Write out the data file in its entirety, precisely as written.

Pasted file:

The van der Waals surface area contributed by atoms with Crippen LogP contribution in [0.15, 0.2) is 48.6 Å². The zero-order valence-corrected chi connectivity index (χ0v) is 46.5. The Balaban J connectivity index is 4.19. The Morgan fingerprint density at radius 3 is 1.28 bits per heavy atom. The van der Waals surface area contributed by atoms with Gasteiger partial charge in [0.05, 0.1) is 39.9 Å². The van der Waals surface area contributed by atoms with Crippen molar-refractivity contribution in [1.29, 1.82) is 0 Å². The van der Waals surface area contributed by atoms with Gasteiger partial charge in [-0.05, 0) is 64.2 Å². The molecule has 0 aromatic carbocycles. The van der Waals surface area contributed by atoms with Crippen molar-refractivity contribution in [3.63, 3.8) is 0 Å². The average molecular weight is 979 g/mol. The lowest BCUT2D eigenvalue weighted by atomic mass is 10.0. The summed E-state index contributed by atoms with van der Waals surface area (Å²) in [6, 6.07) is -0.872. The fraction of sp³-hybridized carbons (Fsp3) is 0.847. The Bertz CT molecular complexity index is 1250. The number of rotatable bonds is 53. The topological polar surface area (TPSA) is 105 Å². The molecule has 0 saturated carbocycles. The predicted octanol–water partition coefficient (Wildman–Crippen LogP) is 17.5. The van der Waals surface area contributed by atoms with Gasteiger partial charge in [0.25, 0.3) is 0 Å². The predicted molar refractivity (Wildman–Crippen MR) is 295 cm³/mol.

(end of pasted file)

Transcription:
The van der Waals surface area contributed by atoms with Crippen LogP contribution in [0.15, 0.2) is 48.6 Å². The zero-order valence-corrected chi connectivity index (χ0v) is 46.5. The Balaban J connectivity index is 4.19. The Morgan fingerprint density at radius 3 is 1.28 bits per heavy atom. The van der Waals surface area contributed by atoms with Gasteiger partial charge in [0.05, 0.1) is 39.9 Å². The van der Waals surface area contributed by atoms with Crippen molar-refractivity contribution in [1.29, 1.82) is 0 Å². The van der Waals surface area contributed by atoms with Gasteiger partial charge in [-0.05, 0) is 64.2 Å². The molecule has 0 aromatic carbocycles. The van der Waals surface area contributed by atoms with Crippen molar-refractivity contribution in [3.63, 3.8) is 0 Å². The average molecular weight is 979 g/mol. The lowest BCUT2D eigenvalue weighted by atomic mass is 10.0. The summed E-state index contributed by atoms with van der Waals surface area (Å²) in [6, 6.07) is -0.872. The fraction of sp³-hybridized carbons (Fsp3) is 0.847. The Bertz CT molecular complexity index is 1250. The number of rotatable bonds is 53. The topological polar surface area (TPSA) is 105 Å². The molecule has 0 saturated carbocycles. The predicted octanol–water partition coefficient (Wildman–Crippen LogP) is 17.5. The van der Waals surface area contributed by atoms with Gasteiger partial charge in [0.25, 0.3) is 0 Å². The predicted molar refractivity (Wildman–Crippen MR) is 295 cm³/mol.